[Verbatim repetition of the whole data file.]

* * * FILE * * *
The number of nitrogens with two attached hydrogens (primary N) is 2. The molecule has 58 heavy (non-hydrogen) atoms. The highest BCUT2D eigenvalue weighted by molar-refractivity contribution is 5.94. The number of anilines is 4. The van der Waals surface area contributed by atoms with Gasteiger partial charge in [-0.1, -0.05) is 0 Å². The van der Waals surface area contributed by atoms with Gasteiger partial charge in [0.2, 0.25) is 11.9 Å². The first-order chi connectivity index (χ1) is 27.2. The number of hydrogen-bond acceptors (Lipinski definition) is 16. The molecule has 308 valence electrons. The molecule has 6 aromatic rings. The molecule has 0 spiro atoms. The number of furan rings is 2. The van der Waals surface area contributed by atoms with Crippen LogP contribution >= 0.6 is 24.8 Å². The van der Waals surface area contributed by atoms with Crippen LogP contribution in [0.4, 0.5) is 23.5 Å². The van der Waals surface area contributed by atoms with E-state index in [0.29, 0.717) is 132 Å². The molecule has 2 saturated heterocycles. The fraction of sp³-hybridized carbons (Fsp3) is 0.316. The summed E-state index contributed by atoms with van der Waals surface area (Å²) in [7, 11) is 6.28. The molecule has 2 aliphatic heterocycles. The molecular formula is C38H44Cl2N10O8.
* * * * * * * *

The number of nitrogens with two attached hydrogens (primary N) is 2. The molecule has 58 heavy (non-hydrogen) atoms. The highest BCUT2D eigenvalue weighted by molar-refractivity contribution is 5.94. The number of anilines is 4. The van der Waals surface area contributed by atoms with Gasteiger partial charge in [-0.1, -0.05) is 0 Å². The van der Waals surface area contributed by atoms with Gasteiger partial charge in [0.2, 0.25) is 11.9 Å². The first-order chi connectivity index (χ1) is 27.2. The number of hydrogen-bond acceptors (Lipinski definition) is 16. The molecule has 308 valence electrons. The molecule has 6 aromatic rings. The molecule has 0 spiro atoms. The number of furan rings is 2. The van der Waals surface area contributed by atoms with Crippen LogP contribution >= 0.6 is 24.8 Å². The van der Waals surface area contributed by atoms with Crippen LogP contribution in [0.4, 0.5) is 23.5 Å². The van der Waals surface area contributed by atoms with E-state index in [0.29, 0.717) is 132 Å². The molecule has 2 saturated heterocycles. The fraction of sp³-hybridized carbons (Fsp3) is 0.316. The summed E-state index contributed by atoms with van der Waals surface area (Å²) in [7, 11) is 6.28. The molecule has 2 aliphatic heterocycles. The molecular formula is C38H44Cl2N10O8.